Joaquin Phoenix Interview Part 2

     February 4, 2009


Written by Steve ‘Frosty’ Weintraub



This is the second part of my roundtableinterview with Joaquin Phoenix. If you missed part one, click here.




Yesterday was an interesting day. Not only did I get to participate in a roundtable interview with Joaquin Phoenix about his new movie “Two Lovers”, but I got to be apart of the documentary that’s being made about his transition to music. The reason….the entire interview was filmed by Casey Affleck – the director of the documentary.


In case you didn’t know, Joaquin Phoenix has apparently quit acting and is trying to become a rapper. While the entire venture is still coming together and Joaquin is still writing and producing his first album, he seemed very serious about making this music thing work. And even though he says he’s finished with acting, after speaking with him today, I’m still unsure if this new career is real, or if it’s just another part in a long line of movies.



But I do think he’s really trying to make an album. The big question is…will it be any good.



Anyway, since the interview went on for over thirty minutes, I’ve decided to post the interview in two halves. That way you don’t have to read nine pages of transcript at once.



Finally, for those interested in Joaquin’s possible last film, Magnolia Pictures will release “Two Lovers” on Friday, February 13 in Los Angeles and New York, and nationwide throughout February.


As always, you can either read the transcript below or listen to the interview by clicking here. This is one of those I suggest listening to….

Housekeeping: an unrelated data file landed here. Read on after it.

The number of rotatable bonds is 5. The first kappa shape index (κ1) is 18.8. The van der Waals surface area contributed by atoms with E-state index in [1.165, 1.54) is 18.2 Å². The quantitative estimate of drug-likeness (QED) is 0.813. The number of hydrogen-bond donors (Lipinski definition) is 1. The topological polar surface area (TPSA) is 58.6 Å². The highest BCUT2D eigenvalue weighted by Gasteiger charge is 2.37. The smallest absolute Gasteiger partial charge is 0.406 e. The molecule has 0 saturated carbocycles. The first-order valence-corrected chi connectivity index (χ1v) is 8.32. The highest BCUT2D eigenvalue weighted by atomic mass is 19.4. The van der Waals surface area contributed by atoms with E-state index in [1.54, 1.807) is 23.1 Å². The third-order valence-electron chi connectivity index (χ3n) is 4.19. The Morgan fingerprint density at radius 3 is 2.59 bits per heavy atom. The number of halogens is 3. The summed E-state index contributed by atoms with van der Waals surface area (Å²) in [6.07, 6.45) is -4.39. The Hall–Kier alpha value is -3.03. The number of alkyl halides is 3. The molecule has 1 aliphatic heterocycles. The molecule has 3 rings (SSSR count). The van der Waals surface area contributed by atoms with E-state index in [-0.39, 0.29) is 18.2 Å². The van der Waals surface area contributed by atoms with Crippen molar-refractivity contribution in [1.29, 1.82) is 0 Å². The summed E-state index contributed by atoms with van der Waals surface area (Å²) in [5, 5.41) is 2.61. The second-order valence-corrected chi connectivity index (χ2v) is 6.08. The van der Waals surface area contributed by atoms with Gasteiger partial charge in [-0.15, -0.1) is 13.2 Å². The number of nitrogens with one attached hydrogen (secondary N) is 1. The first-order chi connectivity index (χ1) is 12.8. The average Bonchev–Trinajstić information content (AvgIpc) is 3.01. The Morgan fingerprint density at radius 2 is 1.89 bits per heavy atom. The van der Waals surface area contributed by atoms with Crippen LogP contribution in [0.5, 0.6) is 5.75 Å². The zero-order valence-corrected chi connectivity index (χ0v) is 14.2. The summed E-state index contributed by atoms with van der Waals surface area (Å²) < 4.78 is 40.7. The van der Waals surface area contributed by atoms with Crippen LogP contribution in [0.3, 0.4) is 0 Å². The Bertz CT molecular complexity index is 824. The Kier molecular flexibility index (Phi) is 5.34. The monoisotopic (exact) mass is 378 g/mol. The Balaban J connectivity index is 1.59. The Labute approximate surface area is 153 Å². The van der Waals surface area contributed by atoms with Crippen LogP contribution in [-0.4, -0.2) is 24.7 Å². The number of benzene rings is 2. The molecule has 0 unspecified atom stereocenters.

Question: You think maybe with your acting you might be able to bring in certain people that wouldn’t normally…



Joaquin Phoenix: It would be dope if I got Russell Crowe and Keanu Reeves and Jared Leto and we just did a thing. That would be pretty dope right?



Because they’ve all been in bands that have been kind of torn apart by people?



Joaquin: Oh really? Were they torn apart?



Is that what you see as a similarity or what?



Joaquin: No, I was just joking I was just trying to find all the actors who have done music.



That kind of brings up the question though of “30 Odd Foots of Grunts”, “Dogstar”… they got a lot of shit for that. So do you have any fear of your own that you’re going to be lumped with those guys in the years to come?



Joaquin: I’m just accustomed to living in that place, so I’m not really worried. It’s not about success, it’s not about being “good”; it doesn’t matter to me. It’s about experience. I didn’t act because I wanted to be good or I wanted people to say that I was good, I enjoyed that process and now I enjoy this process. What can I say? It might suck, everyone might hate it and I’d be the only one that likes it but that’s alright because I’ve been having an amazing time writing the record.



Well for you I’m sort of curious, there’s two sides to music. There’s the record making, which is the artistic statement and the performing which is getting out in front of the crowd and connecting. Which is more important to you? Are you about the record or about the crowd?



Joaquin: The record is more important to me and that’s really what I’ve been working on. Diddy just said, “Look you got to get out there,” so I’ve been going around to little clubs and freestyling. He said “You have to do a show because it’s too easy to go—it’s freestyling, and fuck up and forgetting, you walk out, and when you really set your mind to it and go, this is a show and set it up,” and I was like “Okay,” so I set up this show to really get the experience. I was certain it was going to be a disaster; I mean I was doing the mixes the night before, I had no idea what the system was right? So you’re sitting there going “Fuck, is the snare too loud? Do I need to pull it down? It seems like the base is too loud.” So I was rushing doing these mixes and I’ve never done it before. And it was such a weird concept, like you have just given someone an iPod with a backing track, with a mic. It was really strange to me because I want to have a show, I want to have musicians and little things so it was really just part of the training. But you know, unfortunately, it was public, and I was public so you’re seeing the training. What about this movie the “Two Lovers”?